What are the implications of this history for understanding the politics of prohibition and drug use today? How does the fightback agains the ‘war on drugs’ intersect with the politics of Black Lives matter? What would a radical, rational and democratic approach to the use and regulation of drugs in the 21st century look like? We’ll discuss these and other issues with Kojo Koram, editor of The War on Drugs and the Global Colour Line, Jeremy Gilbert, author of Common Ground: Democracy and Collectivity in an Age of Individualism and Debra Benita Shaw, author of Posthuman Urbanism: Mapping Bodies in Contemporary City Space.

As our contribution to Antiuniversity Now 2019, June 15-22nd, we’ll have not one but two seminars this week

June 18th 

Vitruvian Mantology: Architecture and Posthuman Politics

With Debra Benita Shaw

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Vitruvian Man, Leonardo’s perfectly proportioned human based on the recommendations of a Roman architect who thought that strong and stable (and beautiful) buildings would guarantee a strong and stable state, still provides the template for architectural design. What this suggests is not only that the built environment is designed to privilege able bodied white males but that architecture is, in itself, inherently political. This seminar will address the politics of space from the position of critical posthumanism in which Vitruvian Man stands for the exemplary human that nobody can approximate. If we entertain the idea that we have neverbeen human, then new possibilities emerge for thinking the politics of the social as it is constructed in urban space.

June 19th (WEDNESDAY)

Britain’s Nervous Breakdown: What is Actually Happening?

WithWill Daviesand Jeremy Gilbert   

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What on Earth ishappening to British politics, culture and society? Has the Brexit crisis been the inevitable outcome of 40 years of decline, or a wholly avoidable consequence of incompetent governance, exacerbated by a few duplicitous millionaires? Is the internet a powerful new tool of democratic engagement, or is it just driving everyone crazy, spreading fake news and stoking paranoia? Have postmodern societies become completely ungovernable? And if they have, should we care? Is liberal democracy finished, and if not, is it worth trying to save? Is neoliberalism in a terminal phase, or is it more powerful than ever? Could we end up with our own version of Trump in power? Would it make things any worse if we did?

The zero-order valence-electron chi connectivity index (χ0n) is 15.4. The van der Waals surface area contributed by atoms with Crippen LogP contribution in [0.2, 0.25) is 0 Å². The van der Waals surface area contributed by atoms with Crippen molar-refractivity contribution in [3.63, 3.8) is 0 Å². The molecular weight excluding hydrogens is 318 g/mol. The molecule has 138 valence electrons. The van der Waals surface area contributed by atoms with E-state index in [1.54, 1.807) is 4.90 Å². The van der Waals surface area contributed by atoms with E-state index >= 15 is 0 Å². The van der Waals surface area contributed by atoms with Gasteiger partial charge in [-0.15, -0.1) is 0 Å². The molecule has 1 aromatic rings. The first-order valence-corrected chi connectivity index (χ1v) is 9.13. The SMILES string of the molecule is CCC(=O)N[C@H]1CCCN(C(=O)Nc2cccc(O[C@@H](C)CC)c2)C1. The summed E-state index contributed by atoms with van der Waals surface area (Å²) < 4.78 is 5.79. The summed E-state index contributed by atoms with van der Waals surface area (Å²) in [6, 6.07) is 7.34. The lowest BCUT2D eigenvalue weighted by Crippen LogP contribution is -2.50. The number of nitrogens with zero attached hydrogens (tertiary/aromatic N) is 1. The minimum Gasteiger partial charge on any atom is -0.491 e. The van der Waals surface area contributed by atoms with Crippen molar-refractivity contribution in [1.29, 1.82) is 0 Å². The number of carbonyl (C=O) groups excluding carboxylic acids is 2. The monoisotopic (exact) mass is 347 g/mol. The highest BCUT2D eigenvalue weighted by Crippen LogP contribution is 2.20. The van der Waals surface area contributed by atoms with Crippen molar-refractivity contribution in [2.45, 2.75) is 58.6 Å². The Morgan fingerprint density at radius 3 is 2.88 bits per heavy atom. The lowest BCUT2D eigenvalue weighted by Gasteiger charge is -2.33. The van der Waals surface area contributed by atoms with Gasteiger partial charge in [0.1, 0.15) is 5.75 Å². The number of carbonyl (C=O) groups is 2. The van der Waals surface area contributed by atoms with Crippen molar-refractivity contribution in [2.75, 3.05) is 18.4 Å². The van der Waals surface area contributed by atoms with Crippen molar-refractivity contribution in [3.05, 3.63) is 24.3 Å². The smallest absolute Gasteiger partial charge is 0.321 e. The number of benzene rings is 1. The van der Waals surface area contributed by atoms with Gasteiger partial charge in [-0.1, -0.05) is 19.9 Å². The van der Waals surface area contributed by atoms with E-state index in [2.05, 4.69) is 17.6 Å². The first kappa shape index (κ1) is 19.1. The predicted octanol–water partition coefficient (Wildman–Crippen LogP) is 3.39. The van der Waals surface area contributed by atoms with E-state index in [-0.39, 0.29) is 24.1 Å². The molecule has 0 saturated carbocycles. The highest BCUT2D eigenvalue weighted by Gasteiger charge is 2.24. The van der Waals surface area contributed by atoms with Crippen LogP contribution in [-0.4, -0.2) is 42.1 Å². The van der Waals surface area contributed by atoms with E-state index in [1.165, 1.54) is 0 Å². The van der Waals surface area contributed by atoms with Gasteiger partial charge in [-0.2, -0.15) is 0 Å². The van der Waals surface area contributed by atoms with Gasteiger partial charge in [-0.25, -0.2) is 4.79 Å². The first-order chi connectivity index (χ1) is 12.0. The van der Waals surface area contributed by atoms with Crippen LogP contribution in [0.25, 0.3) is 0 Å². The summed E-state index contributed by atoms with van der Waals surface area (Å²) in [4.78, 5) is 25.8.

These and other topics will be discussed by Will Davies, author of The Limits of Neoliberalismand Nervous States: How Feeling Took Over the Worldand Jeremy Gilbert, author of Common Ground: Democracy and Collectivity in an Age of Individualism

July 2nd 

The Costs of Connection: How Data is Colonizing Human Life and Appropriating it for Capitalism

with Nick Couldry and Ulises Mejijas 

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Just about any social need is now met with an opportunity to “connect” through digital means. But this convenience is not free-it is purchased with vast amounts of personal data transferred through shadowy backchannels to corporations using it to generate profit. Colonialism might seem like a thing of the past, but this book shows that the historic appropriation of land, bodies, and natural resources is mirrored today in this new era of pervasive datafication. Apps, platforms, and smart objects capture and translate our lives into data, and then extract information that is fed into capitalist enterprises and sold back to us. In their new book,  The Costs of Connection, Nick Couldry and Ulises Mejiasargue that this development foreshadows the creation of a new social order emerging globally-and it must be challenged. In this session they’ll present their diagnosis and their prescriptions for this dangerous new condition of ‘data colonialism’. 

Book Launch &Discussion of- Alternatives to Neoliberalism: Towards Equality and Democracy

Invitation

Book Launch &Discussion of
Alternatives to Neoliberalism –

Towards Equality and Democracy

Tuesday 14th March 6.0 pm

University of East London

USG.19, University Square Stratford,

Salway Rd, E15 1NF
(DLR, Jubilee, Central & rail lines to Stratford station)

with

Anna Coote~ Jeremy Gilbert~ Bryn Jones~ Mike O’Donnell

 

Refreshments provided

All welcome, no charge

To Book:  www.eventbrite.com/e/book-launch-alternatives-to-neoliberalism-tickets-32244727849

OR contact: hssbj@bath.ac.uk

More information at: alternativestoneoliberalism.org;

https://policypress.co.uk/alternatives-to-neo-liberalism

Introduction to Cultural Studies: Culture, Technology & Power Free Course at Open School East

Introduction to Cultural Studies: Culture, Technology & Power – Free Course at Open School East

Taking place over 9 Tuesdays, 6.30-8.30pm (check schedule below for exact dates)

Click HERE for location
29 September – 15 December 2015

Who has power in our cultures and how does it work? How do the ideas we have about what is ‘normal’ or ‘natural’ influence our decisions? What exactly is technology and how does it affect social change? Cultural Studies makes use of techniques from philosophy, history, sociology, human geography, anthropology and political and critical theory to examine these questions in the context of contemporary popular cultures.

This course is an introduction to the subject taught by senior academics moonlighting from their day jobs at the University of East London. The course is free because we believe not only that education should be free but that knowledge is a crucial weapon in the war against all forms of inequality.

If you’ve never been to university, have been but miss the critical debates or are curious about who decides what counts as knowledge in the first place, we’d like to meet you.

There is no set reading (although we’ll recommend some if you’re interested) and no essay assignments, exams or deadlines (although we’ll set some if you want to challenge yourself). All the classes are interactive and give you the chance to think about everyday life in the context of the history of ideas. We’ll provide the learning environment. The rest is up to you.